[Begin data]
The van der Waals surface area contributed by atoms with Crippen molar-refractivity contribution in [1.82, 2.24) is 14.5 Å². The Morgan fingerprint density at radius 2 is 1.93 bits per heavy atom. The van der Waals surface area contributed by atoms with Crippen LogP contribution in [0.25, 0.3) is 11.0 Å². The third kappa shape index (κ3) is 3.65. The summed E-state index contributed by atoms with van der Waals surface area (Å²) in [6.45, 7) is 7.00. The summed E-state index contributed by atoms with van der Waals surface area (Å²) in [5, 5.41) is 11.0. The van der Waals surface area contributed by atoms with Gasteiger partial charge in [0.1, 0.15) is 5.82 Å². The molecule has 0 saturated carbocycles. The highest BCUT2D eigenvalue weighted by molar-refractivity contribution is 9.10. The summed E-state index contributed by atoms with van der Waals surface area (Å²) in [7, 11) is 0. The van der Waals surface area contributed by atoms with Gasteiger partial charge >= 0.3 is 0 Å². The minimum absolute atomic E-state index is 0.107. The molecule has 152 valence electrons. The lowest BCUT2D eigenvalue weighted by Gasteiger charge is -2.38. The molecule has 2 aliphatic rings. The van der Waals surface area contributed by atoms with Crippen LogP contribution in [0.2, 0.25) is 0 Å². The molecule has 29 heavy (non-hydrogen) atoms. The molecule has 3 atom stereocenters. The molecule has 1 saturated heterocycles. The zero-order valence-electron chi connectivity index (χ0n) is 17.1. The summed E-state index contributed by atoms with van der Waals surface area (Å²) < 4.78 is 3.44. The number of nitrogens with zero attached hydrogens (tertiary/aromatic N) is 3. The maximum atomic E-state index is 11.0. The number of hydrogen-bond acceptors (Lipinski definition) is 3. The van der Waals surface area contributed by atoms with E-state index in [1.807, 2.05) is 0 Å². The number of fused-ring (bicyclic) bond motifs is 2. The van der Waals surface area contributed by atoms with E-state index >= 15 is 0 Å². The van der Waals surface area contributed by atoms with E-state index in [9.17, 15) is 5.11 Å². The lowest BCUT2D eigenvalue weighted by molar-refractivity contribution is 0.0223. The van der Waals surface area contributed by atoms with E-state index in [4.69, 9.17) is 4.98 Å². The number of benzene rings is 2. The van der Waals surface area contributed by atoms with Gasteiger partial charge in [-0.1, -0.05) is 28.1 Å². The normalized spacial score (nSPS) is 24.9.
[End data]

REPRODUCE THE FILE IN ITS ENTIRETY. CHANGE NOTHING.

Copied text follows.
The van der Waals surface area contributed by atoms with Crippen molar-refractivity contribution in [1.82, 2.24) is 14.5 Å². The Morgan fingerprint density at radius 2 is 1.93 bits per heavy atom. The van der Waals surface area contributed by atoms with Crippen LogP contribution in [0.25, 0.3) is 11.0 Å². The third kappa shape index (κ3) is 3.65. The summed E-state index contributed by atoms with van der Waals surface area (Å²) in [6.45, 7) is 7.00. The summed E-state index contributed by atoms with van der Waals surface area (Å²) in [5, 5.41) is 11.0. The van der Waals surface area contributed by atoms with Gasteiger partial charge in [0.1, 0.15) is 5.82 Å². The molecule has 0 saturated carbocycles. The highest BCUT2D eigenvalue weighted by molar-refractivity contribution is 9.10. The summed E-state index contributed by atoms with van der Waals surface area (Å²) in [7, 11) is 0. The van der Waals surface area contributed by atoms with Gasteiger partial charge >= 0.3 is 0 Å². The minimum absolute atomic E-state index is 0.107. The molecule has 152 valence electrons. The lowest BCUT2D eigenvalue weighted by Gasteiger charge is -2.38. The molecule has 2 aliphatic rings. The van der Waals surface area contributed by atoms with Crippen LogP contribution in [0.2, 0.25) is 0 Å². The molecule has 29 heavy (non-hydrogen) atoms. The molecule has 3 atom stereocenters. The molecule has 1 saturated heterocycles. The zero-order valence-electron chi connectivity index (χ0n) is 17.1. The summed E-state index contributed by atoms with van der Waals surface area (Å²) < 4.78 is 3.44. The number of nitrogens with zero attached hydrogens (tertiary/aromatic N) is 3. The maximum atomic E-state index is 11.0. The number of hydrogen-bond acceptors (Lipinski definition) is 3. The van der Waals surface area contributed by atoms with E-state index in [1.807, 2.05) is 0 Å². The number of fused-ring (bicyclic) bond motifs is 2. The van der Waals surface area contributed by atoms with E-state index >= 15 is 0 Å². The van der Waals surface area contributed by atoms with E-state index in [9.17, 15) is 5.11 Å². The lowest BCUT2D eigenvalue weighted by molar-refractivity contribution is 0.0223. The van der Waals surface area contributed by atoms with E-state index in [4.69, 9.17) is 4.98 Å². The number of benzene rings is 2. The van der Waals surface area contributed by atoms with Gasteiger partial charge in [-0.1, -0.05) is 28.1 Å². The normalized spacial score (nSPS) is 24.9.